Unpacking argument lists for ellipsis in R

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I am confused by the use of the ellipsis (...) in some functions, i.e. how to pass an object containing the arguments as a single argument.

In Python it is called "unpacking argument lists", e.g.

>>> range(3, 6)             # normal call with separate arguments
[3, 4, 5]
>>> args = [3, 6]
>>> range(*args)            # call with arguments unpacked from a list
[3, 4, 5]

In R for instance you have the function file.path(...) that uses an ellipsis. I would like to have this behaviour:

> args <- c('baz', 'foob') 
> file.path('/foo/bar/', args)
[1] 'foo/bar/baz/foob'

Instead, I get

[1] 'foo/bar/baz' 'foo/bar/foob'

where the elements of args are not "unpacked" and evaluated at the same time. Is there a R equivalent to Pythons *arg?

The syntax is not as beautiful, but this does the trick:

do.call(file.path,as.list(c("/foo/bar",args)))

do.call takes two arguments: a function and a list of arguments to call that function with.

The Mysterious Ellipsis: Tutorial, So make sure you're always unpacking the ellipsis content using the list() function print(paste("Number of ellipsis-arguments:", length(list(. R functions: passing arguments with ellipsis. Ask Question Asked 3 years, 1 month ago. Unpacking argument lists for ellipsis in R. 726. data.table vs dplyr: can

You can extract information from the ellipsis by calling list(...) inside the function. In this case, the info in the ellipsis is packaged as a list object. For example:

> foo <- function(x,...){
+   print(list(...))
+ }
> foo(1:10,bar = 'bar','foobar')
$bar
[1] "bar"

[[2]]
[1] "foobar"

You can achieve the desired behaviour from vectorised functions like file.path with a call to do.call, which is sometimes simpler to use with the wrapper splat (in the plyr package)

> args <- c('baz', 'foob')
> library(plyr)
> splat(file.path)(c('/foo/bar', args))
[1] "/foo/bar/baz/foob"

A new R trick … for me at least, Specifically, how to unpack and prepare them in R using , list(), and .com/​questions/3414078/unpacking-argument-lists-for-ellipsis-in-r. The former point is strength and quirk of R, as it allows for arguments encapsulated in to be passed on to additional functions: f = function(x, ) {. y = g(x, ) return(y) } The latter point above (unpacking ) is actually easy to do: f = function(x, ) {.

It took me a while to find it, but the purrr package has an equivalent to plyr::splat: it's called lift_dl.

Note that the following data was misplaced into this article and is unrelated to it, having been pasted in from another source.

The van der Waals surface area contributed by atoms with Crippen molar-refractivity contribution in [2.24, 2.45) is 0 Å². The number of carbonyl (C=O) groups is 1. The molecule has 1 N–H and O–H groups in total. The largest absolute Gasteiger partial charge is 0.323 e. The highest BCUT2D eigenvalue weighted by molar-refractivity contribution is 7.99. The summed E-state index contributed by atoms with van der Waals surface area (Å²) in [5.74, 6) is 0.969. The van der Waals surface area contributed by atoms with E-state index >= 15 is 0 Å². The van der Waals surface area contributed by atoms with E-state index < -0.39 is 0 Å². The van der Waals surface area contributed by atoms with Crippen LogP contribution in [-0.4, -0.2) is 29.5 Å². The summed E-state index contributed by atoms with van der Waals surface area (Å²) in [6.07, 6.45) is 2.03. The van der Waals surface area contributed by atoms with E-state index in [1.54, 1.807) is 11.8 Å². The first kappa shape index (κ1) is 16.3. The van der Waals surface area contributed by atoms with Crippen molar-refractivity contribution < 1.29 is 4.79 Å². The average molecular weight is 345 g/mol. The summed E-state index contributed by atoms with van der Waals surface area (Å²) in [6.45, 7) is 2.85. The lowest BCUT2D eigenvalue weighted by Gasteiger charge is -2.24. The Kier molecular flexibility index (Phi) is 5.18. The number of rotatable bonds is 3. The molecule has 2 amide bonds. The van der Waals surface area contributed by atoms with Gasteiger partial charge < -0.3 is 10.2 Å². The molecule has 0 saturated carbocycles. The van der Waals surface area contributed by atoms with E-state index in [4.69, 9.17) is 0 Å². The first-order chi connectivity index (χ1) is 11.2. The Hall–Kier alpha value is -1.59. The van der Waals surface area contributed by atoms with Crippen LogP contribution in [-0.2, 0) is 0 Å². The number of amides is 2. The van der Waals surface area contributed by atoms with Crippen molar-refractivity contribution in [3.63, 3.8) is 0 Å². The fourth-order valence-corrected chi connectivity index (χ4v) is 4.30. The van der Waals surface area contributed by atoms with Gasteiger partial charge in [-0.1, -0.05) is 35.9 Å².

The "dl" in the name stands for "dots to list", as it's part of a series of lift_xy functions that can be used to "lift" the domain of a function from one kind of input to another kind, these "kinds" being lists, vectors and "dots".

Since lift_dl is probably the most useful of those, there is a simple lift alias provided for it.

To reuse the above example:

> library(purrr)
> args <- c('baz', 'foob')
> lift(file.path)(c('/foo/bar', args))
[1] "/foo/bar/baz/foob"

Functions, Functions are one of the fundamental building blocks of the R language. mean​() function; or it could be a list, as in the output of many statistical tests or models. unpack the appropriate arguments from the # ellipses. mad_libs <- function(. # ellipses as an argument in a function. Below I have an example function that Below I have an example function that # is supposed to add two explicitly named arguments called alpha and beta.

The three-dots construct in R, Technically it is ellipsis, but more commonly called “…”, dots, dot-dot-dot or args(apply) function (X, MARGIN, FUN, ) NULL. This has the  If you have used R before, then you surely have come across the three dots, e.g. print(x, ) In technical language, this is called an ellipsis. And it means that the function is designed to take any number of named or unnamed arguments. By the way, the ellipsis is not a specialty of R. Other programming languages have the same or a similar concept.

Swirl R Programming Script Answers · GitHub, # Do your argument unpacking here! args <- list() place <-  Since our tuples are immutable, you can convert the args tuple to a list so you can also modify, delete and re-arrange items in i. Packing and Unpacking Below is an example that shows both packing and unpacking.

5.2 – Variable Number of Arguments, Besides those arguments, the arg table has an extra field, n , with the actual number of arguments collected. Sometimes, a function has some fixed parameters  To package a programmatically generated argument list one uses the do.call() function: result = do. call ('fun', list (arg1, arg2, etc, etc)) where the first argument is the name of the function to call, and the second argument is a list of arguments to pass along. For all intents and purposes, the R statement above is equivalent to the Matlab

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